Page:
The phenomenom of spread

Here’s an adapted extract from part of my original thesis. I removed this in the end, since it wasn’t directly relevant to the spread of invasive species and the thesis was already too long. This text does however link several different fields that are interested in the spread of something, and I find connections across scientific fields interesting because these days they are rife with fertile research directions.

The seminal works of R. H. Fisher (1937) described the propagation and diffusion of advantageous alleles in a population, and a lot of current theory on spread and dispersal has it’s root in population genetics.

Recent work on the spread of humans, with heredity between individuals, have indicated that certain mutations are either maintained with low frequencies at their origin or are propagated along wave fronts. If these mutations are tracked then it is possible to establish their origin (Ibrahim, 2004).

In the discipline of sociology Hägerstrand (1952) was the first to develop a predictive math model showing how phenomena diffuse in space and time, specifically innovation diffusion, or the speed at which the adoption of new technologies spreads.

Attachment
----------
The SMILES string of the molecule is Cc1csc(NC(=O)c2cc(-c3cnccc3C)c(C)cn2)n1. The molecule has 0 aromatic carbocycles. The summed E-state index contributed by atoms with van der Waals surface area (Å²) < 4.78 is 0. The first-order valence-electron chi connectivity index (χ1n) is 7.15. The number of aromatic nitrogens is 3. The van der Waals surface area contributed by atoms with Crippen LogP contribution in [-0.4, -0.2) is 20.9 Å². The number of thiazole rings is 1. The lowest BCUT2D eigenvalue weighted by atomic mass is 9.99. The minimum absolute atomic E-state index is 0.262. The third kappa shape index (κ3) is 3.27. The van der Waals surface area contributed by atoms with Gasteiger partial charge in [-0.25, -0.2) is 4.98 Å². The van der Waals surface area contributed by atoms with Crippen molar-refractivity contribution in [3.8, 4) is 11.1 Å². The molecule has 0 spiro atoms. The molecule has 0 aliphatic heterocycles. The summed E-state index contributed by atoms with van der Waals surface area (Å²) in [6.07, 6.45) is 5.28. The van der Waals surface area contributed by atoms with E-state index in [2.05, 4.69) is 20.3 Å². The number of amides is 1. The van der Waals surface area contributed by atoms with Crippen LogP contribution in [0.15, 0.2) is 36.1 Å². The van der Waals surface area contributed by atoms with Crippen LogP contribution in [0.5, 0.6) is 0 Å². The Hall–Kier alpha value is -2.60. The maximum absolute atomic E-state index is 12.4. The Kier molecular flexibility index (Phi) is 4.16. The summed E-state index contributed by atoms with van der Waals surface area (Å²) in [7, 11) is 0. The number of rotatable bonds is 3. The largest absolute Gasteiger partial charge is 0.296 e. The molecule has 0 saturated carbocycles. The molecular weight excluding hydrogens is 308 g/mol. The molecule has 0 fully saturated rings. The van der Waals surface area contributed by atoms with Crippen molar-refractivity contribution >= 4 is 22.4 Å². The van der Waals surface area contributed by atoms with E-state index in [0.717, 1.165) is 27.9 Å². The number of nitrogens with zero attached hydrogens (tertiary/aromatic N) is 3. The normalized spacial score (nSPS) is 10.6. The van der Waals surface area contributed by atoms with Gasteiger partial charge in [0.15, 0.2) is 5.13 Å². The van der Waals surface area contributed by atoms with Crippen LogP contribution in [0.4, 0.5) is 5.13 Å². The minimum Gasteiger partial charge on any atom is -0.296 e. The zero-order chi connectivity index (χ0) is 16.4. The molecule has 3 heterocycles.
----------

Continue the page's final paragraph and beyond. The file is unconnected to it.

In mathematics and physics, diffusion specifically concerns change in the density of something due to an random movement of a large number of things. Brownian motion is a frequently assumed category of random particle or individual movement, and results in a Gaussian/Normal distribution for the entire population if individuals or particles are all released from a central point. Diffusion is often equated with dispersal (Pielou 1969, 1977, 1979) particularly in the humanities, such as in economics (e.g. Brown 1981) but also in sciences such as human epidemiology (Cliff 1981). However this is not always true, and in other fields can indicate an intentional or directed movement.